Further, some of these constituent bodies, while part of the new Province, are at the same time missions of overseas provinces, and accountable to them. Although the AMiA decided that women should not be ordained to the priesthood, its sponsoring province, Rwanda, altered its structure to provide for receiving and ordaining women under its umbrella.
While it seems likely that some of the overseas missions will be released into the new Province by their present sponsors, it is not clear that all of them will be. Will the three US dioceses headed by FiFNA bishops, now temporarily in the Southern Cone, become independent dioceses of the Province? And if FiFNA were a constituent member of the new Province, to whom may orthodox congregations and individuals still within TEC and desirous of remaining within the Communion look to represent their interests?

The new Province has been recognized by the GAFCON provinces, but not by the Communion. It has been widely reported that the GAFCON primates may seek to move its recognition at the gathering of the Communion’s primates in Alexandria at the end of January. If two-thirds of them consent, the issue would then be brought to the Anglican Consultative Council in May. Others have pointed out, however, that procedural issues might delay any such consideration until 2011-12. Until then, the Province’s relationship with the GAFCON provinces will not give it status in the Communion. And, of course, there is no assurance that either the Primates’ Meeting or the ACC will choose to recognize the new entity; there is considerable resistance in the Communion to admitting an additional Province to operate where a Province already exists.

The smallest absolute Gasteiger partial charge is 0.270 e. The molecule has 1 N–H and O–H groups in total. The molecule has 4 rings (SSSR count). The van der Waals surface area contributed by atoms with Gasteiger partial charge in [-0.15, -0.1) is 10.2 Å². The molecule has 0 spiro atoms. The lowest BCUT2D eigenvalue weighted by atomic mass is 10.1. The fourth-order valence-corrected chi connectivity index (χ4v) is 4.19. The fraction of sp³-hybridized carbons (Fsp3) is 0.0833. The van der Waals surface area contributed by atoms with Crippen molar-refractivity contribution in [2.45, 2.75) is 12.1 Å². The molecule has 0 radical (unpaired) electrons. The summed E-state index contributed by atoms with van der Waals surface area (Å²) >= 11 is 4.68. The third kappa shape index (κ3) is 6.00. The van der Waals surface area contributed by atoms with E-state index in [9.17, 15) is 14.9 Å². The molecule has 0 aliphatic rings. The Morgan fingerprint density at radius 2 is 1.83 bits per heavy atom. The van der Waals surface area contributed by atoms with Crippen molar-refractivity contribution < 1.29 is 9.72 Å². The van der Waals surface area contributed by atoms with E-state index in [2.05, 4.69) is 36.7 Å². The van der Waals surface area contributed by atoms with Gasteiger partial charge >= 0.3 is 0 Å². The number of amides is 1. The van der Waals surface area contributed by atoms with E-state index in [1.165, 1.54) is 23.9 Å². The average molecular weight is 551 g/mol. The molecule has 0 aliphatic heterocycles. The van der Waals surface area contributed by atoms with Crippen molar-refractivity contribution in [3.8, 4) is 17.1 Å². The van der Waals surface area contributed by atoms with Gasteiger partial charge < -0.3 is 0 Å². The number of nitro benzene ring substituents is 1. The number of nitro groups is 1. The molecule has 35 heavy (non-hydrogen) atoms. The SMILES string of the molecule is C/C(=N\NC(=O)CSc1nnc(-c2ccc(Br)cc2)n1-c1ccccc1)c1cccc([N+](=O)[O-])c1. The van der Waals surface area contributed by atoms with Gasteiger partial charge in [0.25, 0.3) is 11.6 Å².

FiFNA has as its stated goal the formation of ‘an orthodox Province of the Anglican Communion in North America’. Its membership in the new Province of the Anglican Church in North America created on December 3, together with the statements of its leadership, indicate that it sees the new Province as a step toward fulfilling that goal.

But the new Province, while collectively far more orthodox than TEC, is not orthodox. It allows the ordination of women as priests by those who choose to do so, and its statements suggest a Protestant bias. It may become orthodox, but only if a study is undertaken and leads to a common mind which each constituent member separately will embrace.

Nor is the new Province a province in the usual meaning of that word among Anglicans. It does not join dioceses in a coherent whole; it loosely confederates disparate and overlapping entities. It may become a coherent Province, but only if it manages to stay together and its members embrace a kenosis that allows it to develop clearer structures and a strong common identity; there is no certainty they will choose to do so.

The new Province, as it is now, is neither orthodox, nor a Province, nor of the Anglican Communion. But it is early days yet: the Province is only ten days old as this is written. Your correspondent is neither a prophet, nor a prophet’s son: he cannot tell, in the providence of God, how the Province will develop and what it may become. But it is clear that the new Province declared on December 3, however much relief it may afford the beleaguered faithful, does not yet fulfil our hopes.